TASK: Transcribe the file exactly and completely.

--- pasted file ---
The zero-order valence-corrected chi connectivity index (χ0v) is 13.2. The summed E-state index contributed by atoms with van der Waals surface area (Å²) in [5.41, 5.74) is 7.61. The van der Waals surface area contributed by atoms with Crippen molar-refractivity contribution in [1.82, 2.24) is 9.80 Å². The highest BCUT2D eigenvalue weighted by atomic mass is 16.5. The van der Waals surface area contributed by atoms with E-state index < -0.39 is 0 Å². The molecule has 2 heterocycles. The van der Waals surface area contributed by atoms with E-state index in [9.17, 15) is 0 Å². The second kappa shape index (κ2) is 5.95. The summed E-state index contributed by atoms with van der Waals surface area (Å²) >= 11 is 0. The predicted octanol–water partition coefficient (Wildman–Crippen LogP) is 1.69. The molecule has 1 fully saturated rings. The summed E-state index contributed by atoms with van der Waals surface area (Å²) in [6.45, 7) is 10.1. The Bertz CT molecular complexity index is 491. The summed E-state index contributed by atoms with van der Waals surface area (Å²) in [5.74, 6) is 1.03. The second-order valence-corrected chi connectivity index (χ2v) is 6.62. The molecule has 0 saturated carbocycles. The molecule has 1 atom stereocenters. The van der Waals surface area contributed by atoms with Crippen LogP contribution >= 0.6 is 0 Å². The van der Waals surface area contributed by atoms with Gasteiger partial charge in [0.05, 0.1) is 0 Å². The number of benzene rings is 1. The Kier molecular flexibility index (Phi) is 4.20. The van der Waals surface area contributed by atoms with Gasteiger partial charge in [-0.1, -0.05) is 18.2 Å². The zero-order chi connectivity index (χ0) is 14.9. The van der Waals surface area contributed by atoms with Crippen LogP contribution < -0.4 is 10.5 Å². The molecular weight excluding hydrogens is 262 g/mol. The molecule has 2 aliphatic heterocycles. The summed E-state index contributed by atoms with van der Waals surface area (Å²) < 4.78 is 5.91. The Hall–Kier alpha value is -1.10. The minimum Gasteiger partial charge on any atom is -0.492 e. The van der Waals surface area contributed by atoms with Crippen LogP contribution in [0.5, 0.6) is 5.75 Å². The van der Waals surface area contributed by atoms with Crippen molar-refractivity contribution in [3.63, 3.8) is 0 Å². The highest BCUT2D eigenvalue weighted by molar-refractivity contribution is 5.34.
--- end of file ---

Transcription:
The zero-order valence-corrected chi connectivity index (χ0v) is 13.2. The summed E-state index contributed by atoms with van der Waals surface area (Å²) in [5.41, 5.74) is 7.61. The van der Waals surface area contributed by atoms with Crippen molar-refractivity contribution in [1.82, 2.24) is 9.80 Å². The highest BCUT2D eigenvalue weighted by atomic mass is 16.5. The van der Waals surface area contributed by atoms with E-state index < -0.39 is 0 Å². The molecule has 2 heterocycles. The van der Waals surface area contributed by atoms with E-state index in [9.17, 15) is 0 Å². The second kappa shape index (κ2) is 5.95. The summed E-state index contributed by atoms with van der Waals surface area (Å²) >= 11 is 0. The predicted octanol–water partition coefficient (Wildman–Crippen LogP) is 1.69. The molecule has 1 fully saturated rings. The summed E-state index contributed by atoms with van der Waals surface area (Å²) in [6.45, 7) is 10.1. The Bertz CT molecular complexity index is 491. The summed E-state index contributed by atoms with van der Waals surface area (Å²) in [5.74, 6) is 1.03. The second-order valence-corrected chi connectivity index (χ2v) is 6.62. The molecule has 0 saturated carbocycles. The molecule has 1 atom stereocenters. The van der Waals surface area contributed by atoms with Crippen LogP contribution >= 0.6 is 0 Å². The van der Waals surface area contributed by atoms with Gasteiger partial charge in [0.05, 0.1) is 0 Å². The number of benzene rings is 1. The Kier molecular flexibility index (Phi) is 4.20. The van der Waals surface area contributed by atoms with Gasteiger partial charge in [-0.1, -0.05) is 18.2 Å². The zero-order chi connectivity index (χ0) is 14.9. The van der Waals surface area contributed by atoms with Crippen LogP contribution < -0.4 is 10.5 Å². The molecular weight excluding hydrogens is 262 g/mol. The molecule has 2 aliphatic heterocycles. The summed E-state index contributed by atoms with van der Waals surface area (Å²) < 4.78 is 5.91. The Hall–Kier alpha value is -1.10. The minimum Gasteiger partial charge on any atom is -0.492 e. The van der Waals surface area contributed by atoms with Crippen LogP contribution in [0.5, 0.6) is 5.75 Å². The van der Waals surface area contributed by atoms with Crippen molar-refractivity contribution in [3.63, 3.8) is 0 Å². The highest BCUT2D eigenvalue weighted by molar-refractivity contribution is 5.34.